OK, maybe the title is a bit over-dramatic and (as far as I know) there are no zombie apocalypses scheduled for any time soon. But it does bring up an interesting point. In our fast-paced world, life sometimes does get in the way.
Loved ones get sick, natural disasters are not inconceivable and there is a chance the CEO of your business (YOU) will get ill, hurt, or be out-of-commission at some point. If you are a work-at-home woman, there is a distinct possibility that your business is one hurricane, major illness, or unforeseen issue away from disaster at all times.
Bottom line; when the crud hits the fan, do you have a “Plan B” in place?
Here are some ways to get one implemented:
I know of many people (I used to be one) that perpetually lived in the land of fly-by-the-seat-of-my-pants. They chronically pushed the envelope and blew off deadlines until the very last moment, convincing others and themselves that they, “operate best under pressure.”
That may be true, but one sure-fire way to get your business or yourself in a jam is to push these tasks or projects off to the last second, only to discover there is an issue in your life that will take you away from your business for days. Stay on top of tasks and strive to stay ahead of the deadlines, instead of having them breathing down your neck.
Have a Back-up Person.
As solopreneurs, many of us work-at-home women don’t have a staff or team members that we can delegate tasks, projects or clients to when the going gets rough. In my highly streamlined and effective home office, it’s just me and my dog, Fred. He’s cute, but can’t file, type, or answer the phone for beans.
As hard as it may be, find a backup person. Find another freelancer or service provider like yourself (preferably in your zip code) and strike a deal with them to be each other’s back-up if disaster should strike. You may never need to rely on each other for business support, but I promise the peace-of-mind having someone in place is priceless. Have the conversation now with your would-be support person, before you really need to. Nothing is worse than trying to wrack your brain for details and information with when you are eye-deep in a personal crisis.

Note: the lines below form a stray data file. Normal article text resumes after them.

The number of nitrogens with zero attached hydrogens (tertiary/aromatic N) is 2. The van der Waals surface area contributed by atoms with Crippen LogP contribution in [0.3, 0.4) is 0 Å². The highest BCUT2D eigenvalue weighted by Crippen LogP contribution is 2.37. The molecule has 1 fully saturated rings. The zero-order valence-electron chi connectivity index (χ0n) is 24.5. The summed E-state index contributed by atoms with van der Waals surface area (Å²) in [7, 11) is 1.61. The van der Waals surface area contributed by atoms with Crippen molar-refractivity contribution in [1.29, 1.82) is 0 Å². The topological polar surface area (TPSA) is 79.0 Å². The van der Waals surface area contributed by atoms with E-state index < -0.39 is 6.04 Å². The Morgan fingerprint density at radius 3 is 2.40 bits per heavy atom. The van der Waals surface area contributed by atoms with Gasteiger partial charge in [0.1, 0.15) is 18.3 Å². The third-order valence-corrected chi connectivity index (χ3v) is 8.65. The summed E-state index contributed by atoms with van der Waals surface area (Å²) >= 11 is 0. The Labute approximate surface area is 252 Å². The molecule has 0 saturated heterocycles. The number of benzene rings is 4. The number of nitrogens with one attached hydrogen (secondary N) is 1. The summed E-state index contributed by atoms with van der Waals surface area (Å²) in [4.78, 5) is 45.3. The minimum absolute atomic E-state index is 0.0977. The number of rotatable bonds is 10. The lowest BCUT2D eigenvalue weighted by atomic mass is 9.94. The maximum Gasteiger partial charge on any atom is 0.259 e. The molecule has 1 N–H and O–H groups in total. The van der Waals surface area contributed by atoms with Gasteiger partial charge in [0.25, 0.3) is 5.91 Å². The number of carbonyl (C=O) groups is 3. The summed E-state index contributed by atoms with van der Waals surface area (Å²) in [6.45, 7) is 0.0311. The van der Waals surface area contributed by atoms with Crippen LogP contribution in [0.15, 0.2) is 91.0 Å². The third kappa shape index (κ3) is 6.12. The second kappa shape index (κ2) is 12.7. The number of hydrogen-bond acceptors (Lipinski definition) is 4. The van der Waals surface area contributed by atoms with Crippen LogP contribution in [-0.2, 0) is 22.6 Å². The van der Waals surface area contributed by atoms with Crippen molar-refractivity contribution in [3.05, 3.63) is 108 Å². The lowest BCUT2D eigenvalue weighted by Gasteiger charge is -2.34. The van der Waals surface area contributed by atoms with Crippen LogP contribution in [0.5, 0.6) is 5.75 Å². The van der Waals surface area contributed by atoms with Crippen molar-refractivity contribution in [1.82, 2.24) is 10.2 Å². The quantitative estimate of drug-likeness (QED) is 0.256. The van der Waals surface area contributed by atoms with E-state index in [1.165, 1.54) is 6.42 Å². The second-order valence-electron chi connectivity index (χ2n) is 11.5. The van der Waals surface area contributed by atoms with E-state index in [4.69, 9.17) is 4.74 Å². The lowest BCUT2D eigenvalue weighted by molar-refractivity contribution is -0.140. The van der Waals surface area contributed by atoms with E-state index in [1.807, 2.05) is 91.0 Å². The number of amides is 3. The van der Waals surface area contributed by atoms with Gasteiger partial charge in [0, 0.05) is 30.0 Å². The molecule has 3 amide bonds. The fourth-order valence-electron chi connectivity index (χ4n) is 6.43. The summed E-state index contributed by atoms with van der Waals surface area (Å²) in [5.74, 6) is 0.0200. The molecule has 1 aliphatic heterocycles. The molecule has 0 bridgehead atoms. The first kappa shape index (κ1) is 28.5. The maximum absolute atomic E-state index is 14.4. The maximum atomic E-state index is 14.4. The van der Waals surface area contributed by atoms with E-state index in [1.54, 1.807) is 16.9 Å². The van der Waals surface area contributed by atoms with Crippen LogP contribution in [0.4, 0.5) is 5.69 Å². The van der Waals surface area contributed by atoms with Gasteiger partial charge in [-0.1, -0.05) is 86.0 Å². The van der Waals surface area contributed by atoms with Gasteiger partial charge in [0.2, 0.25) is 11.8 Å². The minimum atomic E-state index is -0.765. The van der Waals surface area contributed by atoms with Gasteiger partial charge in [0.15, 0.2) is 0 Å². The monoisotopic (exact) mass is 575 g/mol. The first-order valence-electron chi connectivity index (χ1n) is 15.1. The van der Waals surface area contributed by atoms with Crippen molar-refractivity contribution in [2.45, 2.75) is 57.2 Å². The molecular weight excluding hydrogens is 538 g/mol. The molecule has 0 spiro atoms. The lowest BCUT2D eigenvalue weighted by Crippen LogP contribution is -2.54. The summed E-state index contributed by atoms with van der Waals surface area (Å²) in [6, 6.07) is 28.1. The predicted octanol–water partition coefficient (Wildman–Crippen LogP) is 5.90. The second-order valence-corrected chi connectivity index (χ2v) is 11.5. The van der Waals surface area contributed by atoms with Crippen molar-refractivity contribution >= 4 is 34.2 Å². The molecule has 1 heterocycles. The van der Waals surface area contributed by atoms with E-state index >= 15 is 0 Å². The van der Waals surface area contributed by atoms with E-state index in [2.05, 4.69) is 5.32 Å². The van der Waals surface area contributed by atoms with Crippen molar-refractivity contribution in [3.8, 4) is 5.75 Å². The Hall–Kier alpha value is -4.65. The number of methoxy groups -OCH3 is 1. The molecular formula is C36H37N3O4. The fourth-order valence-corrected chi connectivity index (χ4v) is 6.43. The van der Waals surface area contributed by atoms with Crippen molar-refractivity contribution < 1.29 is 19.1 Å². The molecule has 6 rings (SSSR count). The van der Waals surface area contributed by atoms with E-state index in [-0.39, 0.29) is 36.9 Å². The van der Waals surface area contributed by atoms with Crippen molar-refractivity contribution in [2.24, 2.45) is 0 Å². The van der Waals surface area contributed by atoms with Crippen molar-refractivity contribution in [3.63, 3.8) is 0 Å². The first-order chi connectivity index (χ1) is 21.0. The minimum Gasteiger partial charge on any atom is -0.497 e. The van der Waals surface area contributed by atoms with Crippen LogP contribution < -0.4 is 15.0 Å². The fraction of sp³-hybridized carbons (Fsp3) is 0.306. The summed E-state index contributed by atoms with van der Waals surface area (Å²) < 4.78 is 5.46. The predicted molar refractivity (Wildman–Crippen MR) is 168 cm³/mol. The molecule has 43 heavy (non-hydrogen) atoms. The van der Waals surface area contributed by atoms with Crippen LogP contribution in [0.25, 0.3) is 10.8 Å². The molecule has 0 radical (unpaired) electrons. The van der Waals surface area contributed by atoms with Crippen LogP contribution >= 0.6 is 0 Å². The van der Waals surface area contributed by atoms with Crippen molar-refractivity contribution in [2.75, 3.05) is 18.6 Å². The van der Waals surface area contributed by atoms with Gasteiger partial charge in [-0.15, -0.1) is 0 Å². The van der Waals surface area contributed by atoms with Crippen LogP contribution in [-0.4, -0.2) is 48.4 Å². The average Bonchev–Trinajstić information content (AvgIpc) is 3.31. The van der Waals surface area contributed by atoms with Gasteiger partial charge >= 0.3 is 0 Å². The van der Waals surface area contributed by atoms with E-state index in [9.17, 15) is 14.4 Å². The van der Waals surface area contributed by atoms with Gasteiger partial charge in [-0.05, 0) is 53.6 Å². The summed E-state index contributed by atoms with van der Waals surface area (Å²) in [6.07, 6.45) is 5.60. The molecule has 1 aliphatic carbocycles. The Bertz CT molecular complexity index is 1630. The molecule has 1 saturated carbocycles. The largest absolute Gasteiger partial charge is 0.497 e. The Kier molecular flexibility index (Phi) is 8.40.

Create Process Documents.
Now you have a support person in place, that’s great! But unless they know how you roll, their help may be pretty ineffective. This is the perfect time to create process documents on everything you do that is critical to the survival of your business. The idea is; if you have to step away from your business, your process documents will act as a guide or roadmap for those who are filling in for you in your absence. A written outline of duties, tasks, tips, passwords, and actions related to client care keep things seamless flowing for your business (and the client) if changes should occur. Do this for upcoming projects as well.
Keep a Record of Important Information.
Always remember, Google Doc and Google Excel sheets are your friends. These are great places to house a list of business or client links and passwords because they can be quickly and securely shared in case of a sudden departure on your part. Sites like Basecamp are also great places to create “writeboards” of links and passwords that can be quickly accessed by anyone who is authorized. I promise this will save you and your support person from having to scramble around to see, “who changed the password and what it now?” in the heat of a crisis. I also believe it’s not a bad idea for any business to keep a list of their vendors and service providers somewhere. It may be something that is saved and not readily available, but again “accessible” in a pinch. This is a great tool in case you are unavailable and your back-up person needs to pay a bill or contact someone for service.
Hopefully, none of us will ever have to worry about major disasters or illnesses (knock on wood) but even mini-disasters, like the whole family coming down with the flu, could potentially throw a monkey wrench into your business. Chances are disaster will never strike your business, but in case it does, you can rest easier knowing you have laid the groundwork for others to step in and keep the ship sailing. If you have had to deal with an emergency and have some insight on this topic, I’d love to hear your thoughts and experiences.
P.S. If a Zombie Apocalypse does occur, just remember that zombies can’t run uphill.
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Rebecca Flansburg proudly left a 30-year stint in the 9-5 world three years ago to work full-time (from home and on her own terms) as a virtual assistant, freelance writer, and blogger. Rebecca is the Cover Girl writer for HERLIFE Magazine Sacramento & Central Valley, is an avid blogger on her own veteran blog Franticmommy and is co-creator of FREElance FREEdom-a site dedicated to helping women discover life beyond the cubicle.